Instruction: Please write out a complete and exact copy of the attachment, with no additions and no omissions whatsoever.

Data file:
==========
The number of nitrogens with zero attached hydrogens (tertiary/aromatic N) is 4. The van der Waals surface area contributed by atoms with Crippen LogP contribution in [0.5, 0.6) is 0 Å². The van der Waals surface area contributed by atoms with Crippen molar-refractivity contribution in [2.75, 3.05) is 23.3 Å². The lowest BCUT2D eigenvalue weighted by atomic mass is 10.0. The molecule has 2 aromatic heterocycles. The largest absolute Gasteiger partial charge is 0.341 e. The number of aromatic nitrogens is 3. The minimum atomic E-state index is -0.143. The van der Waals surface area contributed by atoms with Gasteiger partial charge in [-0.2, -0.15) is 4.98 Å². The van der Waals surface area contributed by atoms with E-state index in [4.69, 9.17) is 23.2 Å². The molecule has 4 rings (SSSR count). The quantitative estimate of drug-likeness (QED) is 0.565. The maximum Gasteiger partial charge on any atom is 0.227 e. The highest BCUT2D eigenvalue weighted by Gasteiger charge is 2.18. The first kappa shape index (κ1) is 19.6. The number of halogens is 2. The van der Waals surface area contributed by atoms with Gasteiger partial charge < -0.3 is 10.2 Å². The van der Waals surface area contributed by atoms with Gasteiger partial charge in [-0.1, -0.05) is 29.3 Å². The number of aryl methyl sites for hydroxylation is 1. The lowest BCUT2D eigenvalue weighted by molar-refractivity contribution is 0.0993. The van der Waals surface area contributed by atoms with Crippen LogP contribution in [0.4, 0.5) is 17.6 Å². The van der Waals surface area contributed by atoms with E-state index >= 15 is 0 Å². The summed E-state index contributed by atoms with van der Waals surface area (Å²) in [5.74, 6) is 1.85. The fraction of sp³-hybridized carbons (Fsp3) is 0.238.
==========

The number of nitrogens with zero attached hydrogens (tertiary/aromatic N) is 4. The van der Waals surface area contributed by atoms with Crippen LogP contribution in [0.5, 0.6) is 0 Å². The van der Waals surface area contributed by atoms with Crippen molar-refractivity contribution in [2.75, 3.05) is 23.3 Å². The lowest BCUT2D eigenvalue weighted by atomic mass is 10.0. The molecule has 2 aromatic heterocycles. The largest absolute Gasteiger partial charge is 0.341 e. The number of aromatic nitrogens is 3. The minimum atomic E-state index is -0.143. The van der Waals surface area contributed by atoms with Gasteiger partial charge in [-0.2, -0.15) is 4.98 Å². The van der Waals surface area contributed by atoms with E-state index in [4.69, 9.17) is 23.2 Å². The molecule has 4 rings (SSSR count). The quantitative estimate of drug-likeness (QED) is 0.565. The maximum Gasteiger partial charge on any atom is 0.227 e. The highest BCUT2D eigenvalue weighted by Gasteiger charge is 2.18. The first kappa shape index (κ1) is 19.6. The number of halogens is 2. The van der Waals surface area contributed by atoms with Gasteiger partial charge < -0.3 is 10.2 Å². The van der Waals surface area contributed by atoms with Gasteiger partial charge in [-0.1, -0.05) is 29.3 Å². The number of aryl methyl sites for hydroxylation is 1. The lowest BCUT2D eigenvalue weighted by molar-refractivity contribution is 0.0993. The van der Waals surface area contributed by atoms with Crippen LogP contribution in [0.4, 0.5) is 17.6 Å². The van der Waals surface area contributed by atoms with E-state index >= 15 is 0 Å². The summed E-state index contributed by atoms with van der Waals surface area (Å²) in [5.74, 6) is 1.85. The fraction of sp³-hybridized carbons (Fsp3) is 0.238.